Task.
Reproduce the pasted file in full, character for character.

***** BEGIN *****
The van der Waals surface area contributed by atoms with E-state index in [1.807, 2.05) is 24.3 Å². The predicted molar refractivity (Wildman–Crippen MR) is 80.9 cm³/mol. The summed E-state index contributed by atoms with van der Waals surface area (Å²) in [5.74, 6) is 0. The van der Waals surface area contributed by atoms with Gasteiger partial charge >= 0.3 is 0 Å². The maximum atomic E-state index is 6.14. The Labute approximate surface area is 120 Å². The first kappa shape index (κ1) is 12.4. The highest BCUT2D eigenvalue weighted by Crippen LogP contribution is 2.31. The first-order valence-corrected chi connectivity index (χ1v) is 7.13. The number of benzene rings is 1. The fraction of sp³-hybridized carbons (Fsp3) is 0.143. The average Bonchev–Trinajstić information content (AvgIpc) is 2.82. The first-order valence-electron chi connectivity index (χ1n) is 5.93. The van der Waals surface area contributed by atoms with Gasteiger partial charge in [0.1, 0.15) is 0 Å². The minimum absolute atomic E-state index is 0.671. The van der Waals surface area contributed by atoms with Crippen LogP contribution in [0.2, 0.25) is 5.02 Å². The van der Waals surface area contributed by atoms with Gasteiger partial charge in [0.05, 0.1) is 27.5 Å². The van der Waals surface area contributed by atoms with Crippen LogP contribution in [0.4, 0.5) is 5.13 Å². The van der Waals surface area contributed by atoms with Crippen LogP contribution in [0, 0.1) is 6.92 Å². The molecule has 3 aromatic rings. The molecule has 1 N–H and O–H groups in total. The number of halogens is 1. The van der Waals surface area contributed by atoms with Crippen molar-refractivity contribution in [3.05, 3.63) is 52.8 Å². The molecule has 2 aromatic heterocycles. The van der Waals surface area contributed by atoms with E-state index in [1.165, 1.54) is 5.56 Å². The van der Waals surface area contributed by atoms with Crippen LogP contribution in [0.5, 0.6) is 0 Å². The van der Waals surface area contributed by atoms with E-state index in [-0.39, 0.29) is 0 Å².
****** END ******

The van der Waals surface area contributed by atoms with E-state index in [1.807, 2.05) is 24.3 Å². The predicted molar refractivity (Wildman–Crippen MR) is 80.9 cm³/mol. The summed E-state index contributed by atoms with van der Waals surface area (Å²) in [5.74, 6) is 0. The van der Waals surface area contributed by atoms with Gasteiger partial charge >= 0.3 is 0 Å². The maximum atomic E-state index is 6.14. The Labute approximate surface area is 120 Å². The first kappa shape index (κ1) is 12.4. The highest BCUT2D eigenvalue weighted by Crippen LogP contribution is 2.31. The first-order valence-corrected chi connectivity index (χ1v) is 7.13. The number of benzene rings is 1. The fraction of sp³-hybridized carbons (Fsp3) is 0.143. The average Bonchev–Trinajstić information content (AvgIpc) is 2.82. The first-order valence-electron chi connectivity index (χ1n) is 5.93. The van der Waals surface area contributed by atoms with Gasteiger partial charge in [0.1, 0.15) is 0 Å². The minimum absolute atomic E-state index is 0.671. The van der Waals surface area contributed by atoms with Crippen LogP contribution in [0.2, 0.25) is 5.02 Å². The van der Waals surface area contributed by atoms with Gasteiger partial charge in [0.05, 0.1) is 27.5 Å². The van der Waals surface area contributed by atoms with Crippen LogP contribution in [0.4, 0.5) is 5.13 Å². The van der Waals surface area contributed by atoms with Crippen LogP contribution in [0, 0.1) is 6.92 Å². The molecule has 3 aromatic rings. The molecule has 1 N–H and O–H groups in total. The number of halogens is 1. The van der Waals surface area contributed by atoms with Crippen molar-refractivity contribution in [3.05, 3.63) is 52.8 Å². The molecule has 2 aromatic heterocycles. The van der Waals surface area contributed by atoms with E-state index in [1.165, 1.54) is 5.56 Å². The van der Waals surface area contributed by atoms with Crippen LogP contribution in [0.5, 0.6) is 0 Å². The van der Waals surface area contributed by atoms with E-state index in [-0.39, 0.29) is 0 Å².